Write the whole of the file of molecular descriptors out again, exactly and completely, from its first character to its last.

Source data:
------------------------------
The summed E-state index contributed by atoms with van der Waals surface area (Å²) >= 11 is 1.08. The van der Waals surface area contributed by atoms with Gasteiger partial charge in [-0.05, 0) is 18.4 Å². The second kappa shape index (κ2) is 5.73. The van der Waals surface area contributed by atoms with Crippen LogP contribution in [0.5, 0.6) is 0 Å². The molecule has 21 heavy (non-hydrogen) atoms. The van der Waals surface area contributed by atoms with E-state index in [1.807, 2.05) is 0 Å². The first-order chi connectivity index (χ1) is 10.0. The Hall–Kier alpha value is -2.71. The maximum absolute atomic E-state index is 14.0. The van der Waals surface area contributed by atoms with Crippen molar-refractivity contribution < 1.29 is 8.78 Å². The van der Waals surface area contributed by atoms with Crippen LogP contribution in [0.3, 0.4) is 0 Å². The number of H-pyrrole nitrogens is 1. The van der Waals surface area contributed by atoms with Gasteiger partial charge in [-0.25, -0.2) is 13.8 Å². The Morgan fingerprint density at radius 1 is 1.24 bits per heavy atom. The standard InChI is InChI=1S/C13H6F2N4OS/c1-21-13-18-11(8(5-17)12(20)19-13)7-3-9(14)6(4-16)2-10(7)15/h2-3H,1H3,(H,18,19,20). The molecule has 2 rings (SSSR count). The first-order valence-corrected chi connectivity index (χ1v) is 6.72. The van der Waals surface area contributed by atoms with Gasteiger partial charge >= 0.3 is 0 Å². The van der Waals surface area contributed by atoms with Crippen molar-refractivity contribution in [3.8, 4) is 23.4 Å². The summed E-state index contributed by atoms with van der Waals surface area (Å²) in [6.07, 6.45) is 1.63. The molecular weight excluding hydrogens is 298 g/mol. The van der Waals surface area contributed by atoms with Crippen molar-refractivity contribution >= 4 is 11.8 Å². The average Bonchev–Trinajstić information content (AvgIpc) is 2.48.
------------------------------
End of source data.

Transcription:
The summed E-state index contributed by atoms with van der Waals surface area (Å²) >= 11 is 1.08. The van der Waals surface area contributed by atoms with Gasteiger partial charge in [-0.05, 0) is 18.4 Å². The second kappa shape index (κ2) is 5.73. The van der Waals surface area contributed by atoms with Crippen LogP contribution in [0.5, 0.6) is 0 Å². The molecule has 21 heavy (non-hydrogen) atoms. The van der Waals surface area contributed by atoms with E-state index in [1.807, 2.05) is 0 Å². The first-order chi connectivity index (χ1) is 10.0. The Hall–Kier alpha value is -2.71. The maximum absolute atomic E-state index is 14.0. The van der Waals surface area contributed by atoms with Crippen molar-refractivity contribution < 1.29 is 8.78 Å². The van der Waals surface area contributed by atoms with Crippen LogP contribution in [0.3, 0.4) is 0 Å². The number of H-pyrrole nitrogens is 1. The van der Waals surface area contributed by atoms with Gasteiger partial charge in [-0.25, -0.2) is 13.8 Å². The Morgan fingerprint density at radius 1 is 1.24 bits per heavy atom. The standard InChI is InChI=1S/C13H6F2N4OS/c1-21-13-18-11(8(5-17)12(20)19-13)7-3-9(14)6(4-16)2-10(7)15/h2-3H,1H3,(H,18,19,20). The molecule has 2 rings (SSSR count). The first-order valence-corrected chi connectivity index (χ1v) is 6.72. The van der Waals surface area contributed by atoms with Gasteiger partial charge >= 0.3 is 0 Å². The van der Waals surface area contributed by atoms with Crippen molar-refractivity contribution in [3.8, 4) is 23.4 Å². The summed E-state index contributed by atoms with van der Waals surface area (Å²) in [6.07, 6.45) is 1.63. The molecular weight excluding hydrogens is 298 g/mol. The van der Waals surface area contributed by atoms with Crippen molar-refractivity contribution >= 4 is 11.8 Å². The average Bonchev–Trinajstić information content (AvgIpc) is 2.48.